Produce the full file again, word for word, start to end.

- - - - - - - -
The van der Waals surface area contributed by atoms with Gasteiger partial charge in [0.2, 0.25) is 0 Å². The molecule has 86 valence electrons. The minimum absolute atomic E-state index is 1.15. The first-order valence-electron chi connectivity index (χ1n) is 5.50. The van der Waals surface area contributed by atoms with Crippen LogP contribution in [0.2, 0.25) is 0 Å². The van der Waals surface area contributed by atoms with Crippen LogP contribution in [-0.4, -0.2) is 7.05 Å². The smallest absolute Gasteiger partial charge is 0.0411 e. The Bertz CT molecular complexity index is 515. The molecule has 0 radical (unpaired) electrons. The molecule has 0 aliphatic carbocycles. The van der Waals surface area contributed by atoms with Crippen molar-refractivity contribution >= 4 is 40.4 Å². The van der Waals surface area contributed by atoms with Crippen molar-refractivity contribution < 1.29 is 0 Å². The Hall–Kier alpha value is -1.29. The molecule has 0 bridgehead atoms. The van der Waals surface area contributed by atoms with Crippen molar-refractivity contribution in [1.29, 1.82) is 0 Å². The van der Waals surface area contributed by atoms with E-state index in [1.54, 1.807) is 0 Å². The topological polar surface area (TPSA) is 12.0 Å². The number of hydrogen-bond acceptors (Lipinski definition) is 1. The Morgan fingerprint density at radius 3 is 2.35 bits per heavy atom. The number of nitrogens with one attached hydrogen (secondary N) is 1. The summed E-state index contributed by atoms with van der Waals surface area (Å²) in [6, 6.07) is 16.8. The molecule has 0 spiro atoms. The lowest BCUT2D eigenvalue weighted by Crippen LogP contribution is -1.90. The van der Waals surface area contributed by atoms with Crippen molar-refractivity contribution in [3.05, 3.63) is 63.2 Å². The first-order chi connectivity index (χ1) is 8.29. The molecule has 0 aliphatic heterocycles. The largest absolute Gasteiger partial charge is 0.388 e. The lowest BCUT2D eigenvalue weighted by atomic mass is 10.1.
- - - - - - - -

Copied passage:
The van der Waals surface area contributed by atoms with Gasteiger partial charge in [0.2, 0.25) is 0 Å². The molecule has 86 valence electrons. The minimum absolute atomic E-state index is 1.15. The first-order valence-electron chi connectivity index (χ1n) is 5.50. The van der Waals surface area contributed by atoms with Crippen LogP contribution in [0.2, 0.25) is 0 Å². The van der Waals surface area contributed by atoms with Crippen LogP contribution in [-0.4, -0.2) is 7.05 Å². The smallest absolute Gasteiger partial charge is 0.0411 e. The Bertz CT molecular complexity index is 515. The molecule has 0 radical (unpaired) electrons. The molecule has 0 aliphatic carbocycles. The van der Waals surface area contributed by atoms with Crippen molar-refractivity contribution >= 4 is 40.4 Å². The van der Waals surface area contributed by atoms with Crippen molar-refractivity contribution < 1.29 is 0 Å². The Hall–Kier alpha value is -1.29. The molecule has 0 bridgehead atoms. The van der Waals surface area contributed by atoms with Crippen molar-refractivity contribution in [1.29, 1.82) is 0 Å². The van der Waals surface area contributed by atoms with E-state index in [1.54, 1.807) is 0 Å². The topological polar surface area (TPSA) is 12.0 Å². The number of hydrogen-bond acceptors (Lipinski definition) is 1. The Morgan fingerprint density at radius 3 is 2.35 bits per heavy atom. The number of nitrogens with one attached hydrogen (secondary N) is 1. The summed E-state index contributed by atoms with van der Waals surface area (Å²) in [6, 6.07) is 16.8. The molecule has 0 spiro atoms. The lowest BCUT2D eigenvalue weighted by Crippen LogP contribution is -1.90. The van der Waals surface area contributed by atoms with Crippen molar-refractivity contribution in [3.05, 3.63) is 63.2 Å². The first-order chi connectivity index (χ1) is 8.29. The molecule has 0 aliphatic heterocycles. The largest absolute Gasteiger partial charge is 0.388 e. The lowest BCUT2D eigenvalue weighted by atomic mass is 10.1.